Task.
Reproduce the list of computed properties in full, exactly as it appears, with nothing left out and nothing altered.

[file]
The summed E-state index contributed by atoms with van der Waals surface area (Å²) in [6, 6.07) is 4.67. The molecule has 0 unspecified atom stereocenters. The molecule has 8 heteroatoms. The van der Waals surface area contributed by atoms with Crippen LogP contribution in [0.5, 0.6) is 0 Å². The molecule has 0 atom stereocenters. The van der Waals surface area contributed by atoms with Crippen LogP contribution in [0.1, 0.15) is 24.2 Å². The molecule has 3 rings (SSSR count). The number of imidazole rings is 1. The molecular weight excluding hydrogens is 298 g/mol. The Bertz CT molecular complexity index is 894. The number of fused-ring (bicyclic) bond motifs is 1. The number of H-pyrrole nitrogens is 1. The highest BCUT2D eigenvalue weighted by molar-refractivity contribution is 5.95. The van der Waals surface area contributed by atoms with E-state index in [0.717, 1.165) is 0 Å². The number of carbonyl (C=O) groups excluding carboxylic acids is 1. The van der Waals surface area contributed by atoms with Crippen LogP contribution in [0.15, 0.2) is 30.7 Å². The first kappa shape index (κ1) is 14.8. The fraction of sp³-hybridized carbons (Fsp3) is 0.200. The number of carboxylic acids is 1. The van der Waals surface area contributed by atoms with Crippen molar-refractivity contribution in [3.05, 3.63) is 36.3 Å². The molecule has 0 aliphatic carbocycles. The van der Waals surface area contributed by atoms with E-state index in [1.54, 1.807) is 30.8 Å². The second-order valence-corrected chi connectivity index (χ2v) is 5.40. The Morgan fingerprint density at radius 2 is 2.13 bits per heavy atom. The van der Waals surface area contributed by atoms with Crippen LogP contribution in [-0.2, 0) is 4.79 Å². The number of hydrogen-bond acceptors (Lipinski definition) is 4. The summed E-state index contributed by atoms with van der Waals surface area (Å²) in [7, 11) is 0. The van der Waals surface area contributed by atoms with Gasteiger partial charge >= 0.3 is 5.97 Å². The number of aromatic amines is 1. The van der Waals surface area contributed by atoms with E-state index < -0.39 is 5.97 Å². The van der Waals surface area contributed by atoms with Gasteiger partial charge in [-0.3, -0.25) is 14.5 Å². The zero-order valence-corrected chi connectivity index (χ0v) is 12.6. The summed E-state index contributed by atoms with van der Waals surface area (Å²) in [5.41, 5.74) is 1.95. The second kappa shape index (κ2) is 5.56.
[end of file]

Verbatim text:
The summed E-state index contributed by atoms with van der Waals surface area (Å²) in [6, 6.07) is 4.67. The molecule has 0 unspecified atom stereocenters. The molecule has 8 heteroatoms. The van der Waals surface area contributed by atoms with Crippen LogP contribution in [0.5, 0.6) is 0 Å². The molecule has 0 atom stereocenters. The van der Waals surface area contributed by atoms with Crippen LogP contribution in [0.1, 0.15) is 24.2 Å². The molecule has 3 rings (SSSR count). The number of imidazole rings is 1. The molecular weight excluding hydrogens is 298 g/mol. The Bertz CT molecular complexity index is 894. The number of fused-ring (bicyclic) bond motifs is 1. The number of H-pyrrole nitrogens is 1. The highest BCUT2D eigenvalue weighted by molar-refractivity contribution is 5.95. The van der Waals surface area contributed by atoms with E-state index in [0.717, 1.165) is 0 Å². The number of carbonyl (C=O) groups excluding carboxylic acids is 1. The van der Waals surface area contributed by atoms with Crippen LogP contribution in [0.15, 0.2) is 30.7 Å². The first kappa shape index (κ1) is 14.8. The fraction of sp³-hybridized carbons (Fsp3) is 0.200. The number of carboxylic acids is 1. The van der Waals surface area contributed by atoms with Crippen molar-refractivity contribution in [3.05, 3.63) is 36.3 Å². The molecule has 0 aliphatic carbocycles. The van der Waals surface area contributed by atoms with E-state index in [1.54, 1.807) is 30.8 Å². The second-order valence-corrected chi connectivity index (χ2v) is 5.40. The Morgan fingerprint density at radius 2 is 2.13 bits per heavy atom. The van der Waals surface area contributed by atoms with Crippen LogP contribution in [-0.2, 0) is 4.79 Å². The number of hydrogen-bond acceptors (Lipinski definition) is 4. The summed E-state index contributed by atoms with van der Waals surface area (Å²) in [7, 11) is 0. The van der Waals surface area contributed by atoms with Gasteiger partial charge >= 0.3 is 5.97 Å². The number of aromatic amines is 1. The van der Waals surface area contributed by atoms with E-state index < -0.39 is 5.97 Å². The van der Waals surface area contributed by atoms with Gasteiger partial charge in [-0.3, -0.25) is 14.5 Å². The zero-order valence-corrected chi connectivity index (χ0v) is 12.6. The summed E-state index contributed by atoms with van der Waals surface area (Å²) in [5.41, 5.74) is 1.95. The second kappa shape index (κ2) is 5.56.